- Get a disaster supply kit. The kit should contain items for you and your family's basic needs for at least three days, including food and water. A week's worth of supplies is even better. Plan for your family's unique needs such as supplies for infants, medically fragile, and pets.
- Create an emergency plan. Family members may not be together when a disaster strikes, so it's important to plan in advance how you will connect with one another. Choose a primary and secondary meeting place in case an emergency impacts your home or neighborhood, and designate an out-of-state contact for family members to call in the event they are separated. In an emergency situation, it's often easier to call out-of-state than within an affected area.
- Be informed. In an emergency, stay tuned to your radio or TV for instructions and information. Have a hand-powered radio on hand in case of a power outage. Battery-operated radios are only as good as the freshness of your battery supply.
The County’s Office of Emergency Management has more information about preparedness on its Web site at www.ClarkCountyNV.gov. Additional Internet resources include the American Red Cross, www.redcross.org; the Federal Emergency Management Agency, www.Ready.gov; and the Southern Nevada Health District, www.southernnevadahealthdistrict.org.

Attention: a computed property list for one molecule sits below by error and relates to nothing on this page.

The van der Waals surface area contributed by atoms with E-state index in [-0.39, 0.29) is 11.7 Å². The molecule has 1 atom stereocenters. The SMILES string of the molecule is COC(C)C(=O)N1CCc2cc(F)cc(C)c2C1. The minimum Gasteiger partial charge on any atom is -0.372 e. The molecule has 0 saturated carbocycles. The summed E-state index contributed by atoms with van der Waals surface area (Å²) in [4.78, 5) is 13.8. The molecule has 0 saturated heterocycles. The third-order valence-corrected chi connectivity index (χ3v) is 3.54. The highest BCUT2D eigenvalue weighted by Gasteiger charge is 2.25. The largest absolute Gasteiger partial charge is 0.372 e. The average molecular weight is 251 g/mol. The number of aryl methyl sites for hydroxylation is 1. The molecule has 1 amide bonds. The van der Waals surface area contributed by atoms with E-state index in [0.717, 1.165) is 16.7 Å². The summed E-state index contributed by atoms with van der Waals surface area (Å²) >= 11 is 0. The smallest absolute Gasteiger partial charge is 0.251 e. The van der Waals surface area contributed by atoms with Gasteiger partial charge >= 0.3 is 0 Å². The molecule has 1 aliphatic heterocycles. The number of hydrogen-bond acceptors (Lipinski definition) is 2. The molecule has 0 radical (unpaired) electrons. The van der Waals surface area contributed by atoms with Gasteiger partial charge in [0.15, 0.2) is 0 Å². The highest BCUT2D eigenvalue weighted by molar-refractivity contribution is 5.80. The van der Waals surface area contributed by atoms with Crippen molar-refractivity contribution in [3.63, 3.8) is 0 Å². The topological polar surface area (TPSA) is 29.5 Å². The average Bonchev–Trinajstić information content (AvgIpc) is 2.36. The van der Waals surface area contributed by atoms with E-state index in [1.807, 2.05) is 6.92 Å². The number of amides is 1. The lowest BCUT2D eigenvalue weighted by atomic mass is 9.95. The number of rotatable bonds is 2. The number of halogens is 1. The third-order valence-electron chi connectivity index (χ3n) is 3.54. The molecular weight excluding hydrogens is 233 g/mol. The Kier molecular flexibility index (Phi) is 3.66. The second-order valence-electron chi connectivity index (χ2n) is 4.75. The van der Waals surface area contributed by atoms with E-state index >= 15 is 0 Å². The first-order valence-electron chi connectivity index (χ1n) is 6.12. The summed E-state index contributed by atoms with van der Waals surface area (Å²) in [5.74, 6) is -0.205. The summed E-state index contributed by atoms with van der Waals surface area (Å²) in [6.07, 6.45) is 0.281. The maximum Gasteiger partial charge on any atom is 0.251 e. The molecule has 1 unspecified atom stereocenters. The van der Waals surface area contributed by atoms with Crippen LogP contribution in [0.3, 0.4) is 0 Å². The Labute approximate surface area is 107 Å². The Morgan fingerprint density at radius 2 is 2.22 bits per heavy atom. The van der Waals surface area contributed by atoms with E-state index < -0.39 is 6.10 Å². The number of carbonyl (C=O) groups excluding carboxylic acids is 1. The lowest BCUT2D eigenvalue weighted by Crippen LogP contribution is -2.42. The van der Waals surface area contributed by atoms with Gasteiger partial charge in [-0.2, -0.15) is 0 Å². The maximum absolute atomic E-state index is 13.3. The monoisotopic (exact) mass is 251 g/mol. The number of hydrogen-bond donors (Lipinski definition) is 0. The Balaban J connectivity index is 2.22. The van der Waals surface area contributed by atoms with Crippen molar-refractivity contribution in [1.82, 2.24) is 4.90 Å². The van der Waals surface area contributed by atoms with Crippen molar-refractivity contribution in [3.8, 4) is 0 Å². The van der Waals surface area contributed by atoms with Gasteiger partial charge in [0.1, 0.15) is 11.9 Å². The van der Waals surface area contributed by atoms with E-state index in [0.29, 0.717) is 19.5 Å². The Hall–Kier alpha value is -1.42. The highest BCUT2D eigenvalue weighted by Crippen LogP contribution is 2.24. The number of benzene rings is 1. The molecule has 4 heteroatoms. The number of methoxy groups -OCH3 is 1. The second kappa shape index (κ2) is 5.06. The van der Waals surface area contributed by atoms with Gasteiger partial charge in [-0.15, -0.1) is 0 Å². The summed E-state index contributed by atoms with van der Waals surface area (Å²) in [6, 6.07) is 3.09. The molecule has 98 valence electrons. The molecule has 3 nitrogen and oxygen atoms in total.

Clark County is a dynamic and innovative organization dedicated to providing top-quality service with integrity, respect and accountability. With jurisdiction over the world-famous Las Vegas Strip and covering an area the size of New Jersey, Clark is the nation’s 14th-largest county and provides extensive regional services to more than 2 million citizens and 40 million visitors a year. Included are the nation’s 7th-busiest airport, air quality compliance, social services and the state’s largest public hospital, University Medical Center. The county also provides municipal services that are traditionally provided by cities to almost 900,000 residents in the unincorporated area. Those include fire protection, roads and other public works, parks and recreation, and planning and development.